The Lampadisti monastery churches in Kalopanagioti cannot be reached by car. You have to walk to the other side of the valley and you will find three churches there that are connected. Two of the churches date from the 12th century, the larger monastery church was rebuilt in the 18th century. The churches are known for their icon collection, here you can find heraldic animals of the Byzantines – lion and eagle.
– Panayia tou Moutoula
The church with a wooden gable roof was built in the 13th century .
– Archangel Michael in Pedhoulas
This church is dedicated to Archangel Michael. It is completely painted with beautiful frescoes.
Painted churches in the Tróodos area
Only in the Tróodos Mountains are there churches from Byzantine times that look like barns from the outside, but inside they are decorated with noble decorations and their walls are painted with wonderful frescoes. One of these beautifully decorated buildings is the “Kykkos” monastery. It is located at an altitude of about 1,300 m in the Troodos Mountains and dates from the years 1095 to 1110. It is located near the town of Pedoulas. The Kykkos Monastery burned down four times over the centuries. According to legend, a bird is said to have initiated the construction of the monastery as a shrine for the icon of the Virgin Mary. The icon is covered with gold and silver.
The painted churches were added to the UNESCO World Heritage List in 1985 and expanded in 2001
Archaeological site Choirokoitia
The Stone Age site Choirokoitia was already 7,000 years BC. Settled. During excavations, numerous remains of round houses and a city wall were found. Some of these houses were reconstructed and the reproduced Stone Age objects show the life of the people of that time. The oldest church is the Marienkirche of Moutoullas, it was built in 1280. In the other monastery churches – Kakopetria, Asinou and Lagoudera – there are wonderful frescoes that come from Constantinople, such as the cycle of pictures in the Holy Cross Church, which depicts Christian scenes.
The Choirokoitia archaeological site was inscribed on the UNESCO World Heritage List in 1998.
Landmarks in Lanarka
Hala Sultan Tekke
The palm-framed Hala Sultan Tekke Mosque was built in 1816 on the grave of Imm Haram, who is said to have died in 649 here. According to legend, she was a relative of the Prophet Mohammed. After Mecca, Medina and Aksha, Tekke is the fourth most important pilgrimage site in the Islamic world and is definitely worth a visit. The salt lake, on the banks of which the mosque is located, is the home of flamingos every year in winter, and they obviously find it particularly beautiful here. 3 km from Larnaca, near the airport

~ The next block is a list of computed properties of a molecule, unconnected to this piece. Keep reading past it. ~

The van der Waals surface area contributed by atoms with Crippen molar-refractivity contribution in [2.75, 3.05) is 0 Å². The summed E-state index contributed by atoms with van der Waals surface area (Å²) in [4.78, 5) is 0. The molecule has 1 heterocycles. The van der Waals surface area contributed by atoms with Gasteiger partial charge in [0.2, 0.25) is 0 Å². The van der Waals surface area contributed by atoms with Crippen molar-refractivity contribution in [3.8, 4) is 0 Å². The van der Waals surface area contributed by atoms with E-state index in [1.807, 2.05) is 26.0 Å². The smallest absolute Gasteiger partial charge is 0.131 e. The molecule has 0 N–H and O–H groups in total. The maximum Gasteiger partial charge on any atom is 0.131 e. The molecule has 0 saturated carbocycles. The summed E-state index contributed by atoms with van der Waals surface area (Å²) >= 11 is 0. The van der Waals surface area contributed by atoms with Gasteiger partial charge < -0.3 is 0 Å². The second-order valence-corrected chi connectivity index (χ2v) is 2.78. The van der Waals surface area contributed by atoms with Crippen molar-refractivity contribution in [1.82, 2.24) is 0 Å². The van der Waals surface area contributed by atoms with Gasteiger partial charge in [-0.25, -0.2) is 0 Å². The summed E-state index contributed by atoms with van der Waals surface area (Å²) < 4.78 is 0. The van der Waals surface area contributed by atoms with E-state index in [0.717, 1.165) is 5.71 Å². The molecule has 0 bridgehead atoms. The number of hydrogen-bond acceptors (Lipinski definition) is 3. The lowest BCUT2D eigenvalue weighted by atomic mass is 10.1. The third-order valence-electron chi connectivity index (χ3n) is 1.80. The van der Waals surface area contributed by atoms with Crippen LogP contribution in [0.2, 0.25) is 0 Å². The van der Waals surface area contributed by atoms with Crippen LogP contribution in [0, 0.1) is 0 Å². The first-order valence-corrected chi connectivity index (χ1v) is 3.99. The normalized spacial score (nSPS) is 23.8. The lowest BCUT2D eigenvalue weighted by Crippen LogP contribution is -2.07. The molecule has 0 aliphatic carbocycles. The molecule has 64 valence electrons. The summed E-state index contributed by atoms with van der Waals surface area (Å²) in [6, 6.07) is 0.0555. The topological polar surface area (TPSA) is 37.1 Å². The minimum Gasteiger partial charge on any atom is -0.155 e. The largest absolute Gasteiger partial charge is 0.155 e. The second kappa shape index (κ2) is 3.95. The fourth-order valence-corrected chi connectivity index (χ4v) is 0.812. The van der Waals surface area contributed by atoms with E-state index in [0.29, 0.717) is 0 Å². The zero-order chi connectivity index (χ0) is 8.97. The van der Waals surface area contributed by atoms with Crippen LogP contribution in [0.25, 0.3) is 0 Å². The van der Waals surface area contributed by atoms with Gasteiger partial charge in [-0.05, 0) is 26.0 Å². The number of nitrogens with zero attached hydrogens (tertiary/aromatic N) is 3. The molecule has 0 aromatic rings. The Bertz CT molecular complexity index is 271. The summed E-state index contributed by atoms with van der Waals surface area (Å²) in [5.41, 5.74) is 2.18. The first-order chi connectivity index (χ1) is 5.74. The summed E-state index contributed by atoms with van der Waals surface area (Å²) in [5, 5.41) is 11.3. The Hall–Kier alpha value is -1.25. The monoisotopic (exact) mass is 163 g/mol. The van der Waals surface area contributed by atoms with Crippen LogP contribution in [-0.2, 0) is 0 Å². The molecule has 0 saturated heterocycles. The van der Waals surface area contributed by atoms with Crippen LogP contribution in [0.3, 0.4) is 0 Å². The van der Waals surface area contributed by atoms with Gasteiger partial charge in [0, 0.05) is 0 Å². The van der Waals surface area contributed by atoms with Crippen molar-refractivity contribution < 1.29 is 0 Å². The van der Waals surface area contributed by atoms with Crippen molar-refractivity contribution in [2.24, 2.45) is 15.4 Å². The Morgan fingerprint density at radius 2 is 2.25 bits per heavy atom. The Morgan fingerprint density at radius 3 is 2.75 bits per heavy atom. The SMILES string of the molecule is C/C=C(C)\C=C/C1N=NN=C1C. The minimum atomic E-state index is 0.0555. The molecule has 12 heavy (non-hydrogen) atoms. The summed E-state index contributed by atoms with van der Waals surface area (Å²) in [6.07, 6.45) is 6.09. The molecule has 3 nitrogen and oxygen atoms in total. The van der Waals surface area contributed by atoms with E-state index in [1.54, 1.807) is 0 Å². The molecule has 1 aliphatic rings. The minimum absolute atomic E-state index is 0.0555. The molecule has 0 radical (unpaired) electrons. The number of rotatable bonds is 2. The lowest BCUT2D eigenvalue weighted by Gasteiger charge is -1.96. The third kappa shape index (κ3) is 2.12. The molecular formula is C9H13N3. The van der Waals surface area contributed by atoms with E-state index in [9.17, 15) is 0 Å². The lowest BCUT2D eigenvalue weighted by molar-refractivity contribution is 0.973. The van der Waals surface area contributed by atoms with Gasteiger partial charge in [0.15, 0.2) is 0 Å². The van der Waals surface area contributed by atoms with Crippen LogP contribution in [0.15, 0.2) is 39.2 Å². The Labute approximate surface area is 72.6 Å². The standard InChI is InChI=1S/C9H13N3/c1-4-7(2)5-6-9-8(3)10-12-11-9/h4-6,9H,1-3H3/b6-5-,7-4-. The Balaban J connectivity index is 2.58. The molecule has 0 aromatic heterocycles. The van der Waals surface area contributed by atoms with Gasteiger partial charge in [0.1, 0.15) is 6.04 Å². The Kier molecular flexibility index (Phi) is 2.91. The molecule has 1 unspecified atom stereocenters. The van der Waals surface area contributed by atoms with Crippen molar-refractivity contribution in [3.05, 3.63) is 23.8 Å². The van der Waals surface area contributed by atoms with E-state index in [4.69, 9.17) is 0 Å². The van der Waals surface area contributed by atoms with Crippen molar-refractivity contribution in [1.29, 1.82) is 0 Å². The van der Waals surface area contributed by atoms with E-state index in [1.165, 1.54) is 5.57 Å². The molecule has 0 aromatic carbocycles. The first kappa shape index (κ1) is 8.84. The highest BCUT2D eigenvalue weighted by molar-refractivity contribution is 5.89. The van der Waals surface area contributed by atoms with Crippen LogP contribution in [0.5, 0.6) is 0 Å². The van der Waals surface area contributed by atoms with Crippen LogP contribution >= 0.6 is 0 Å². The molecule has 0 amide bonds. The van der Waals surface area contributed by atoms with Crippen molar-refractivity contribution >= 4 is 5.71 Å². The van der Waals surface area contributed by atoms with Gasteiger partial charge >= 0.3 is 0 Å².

This 18th century aqueduct, which is located near Larnaka, used to bring water to the upper part of the city.
The remains of the oldest Cypriot settlement from 5,800 BC. BC (Neolithic) are a cultural site that has been added to the UNESCO World Heritage List. Approx. 30 km from Larnaka.
Church of St. Lazarus
According to legend, St. Lazarus was the first bishop of Kition. His grave is under the choir of the famous Byzantine St. Lazarus Church (9th century) in Larnaka, built in the 9th century by order of Louis VI. The iconostasis that separates the altar from the main part of the church is an excellent example of baroque wood carving. Every year eight days before Easter, the icon of Saint Lazarus is carried in procession through the streets of Larnaca. Ayios Lazaros Square
Larnaka Archaeological Museum
This interesting museum on Kalogreon Square shows collections of finds from Larnaka and the surrounding area, dating back to the Neolithic, but also dating back to the Romanesque period.
Larnaka Fort (Turkish Fort)
The fort was built in 1625 on the spot where a Venetian structure had previously stood. It was used as a prison during the British colonial rule. Today it houses a small archaeological museum where finds from Kiti and Hala Sultan Tekke can be viewed.
The Pierdes Museum in Larnaka shows an impressive private collection of Cypriot antiquities.
ca. 40 km from Larnaca and picturesquely situated on a mountain peak, Stavrovouni (translated: Cross Mountain) was founded in the 4th century by Saint Helena, mother of Constantine the Great, who is said to have left a fragment of the Holy Cross to the monastery. The monks living here are extremely conservative and careful to keep historical vows; unfortunately only male visitors are allowed in.
Attractions in Limassol
Limassol Archaeological Museum
The museum’s collections provide deep insights into the cultural history of the Limassol district. The exhibits go back to the time between the Neolithic and the Eastern Roman Empire.
Limassol Castle (now Medieval Museum)
The castle was built in the 13th century on the foundations of an earlier Byzantine castle. Richard the Lionheart is said to have married Berengaria of Navarre here in 1191 and crowned her Queen of England. After the fortress was owned by the Order of St. John from 1292, it is now home to the Limassol Medieval Museum.
A visit to the beach promenade, which is so charmingly hidden between the Mediterranean Sea and a cozy park, is also highly recommended. The promenade is particularly attractive due to the numerous modern works of art that have been put up there.
The Limassol Ethnological Museum has a magnificent collection of Cypriot handicrafts, household items and costumes.
Attractions in Nicosia
The southern Greek Cypriot part of Nicosia, the only still divided capital in the world, is the capital of the Republic of Cyprus, while the northern Turkish Cypriot part of the city is the capital of the internationally unrecognized Turkish Republic of Northern Cyprus. The division of Nicosia into two parts also corresponds to the division of the entire island of Cyprus and found an architectural fixation in the so-called Green Line. This border, unofficially called Attila Line or officially United Nations Buffer Zone, runs for about 180 kilometers (from Kato Pyrgos to Famagusta) and through the middle of Nicosia’s old town.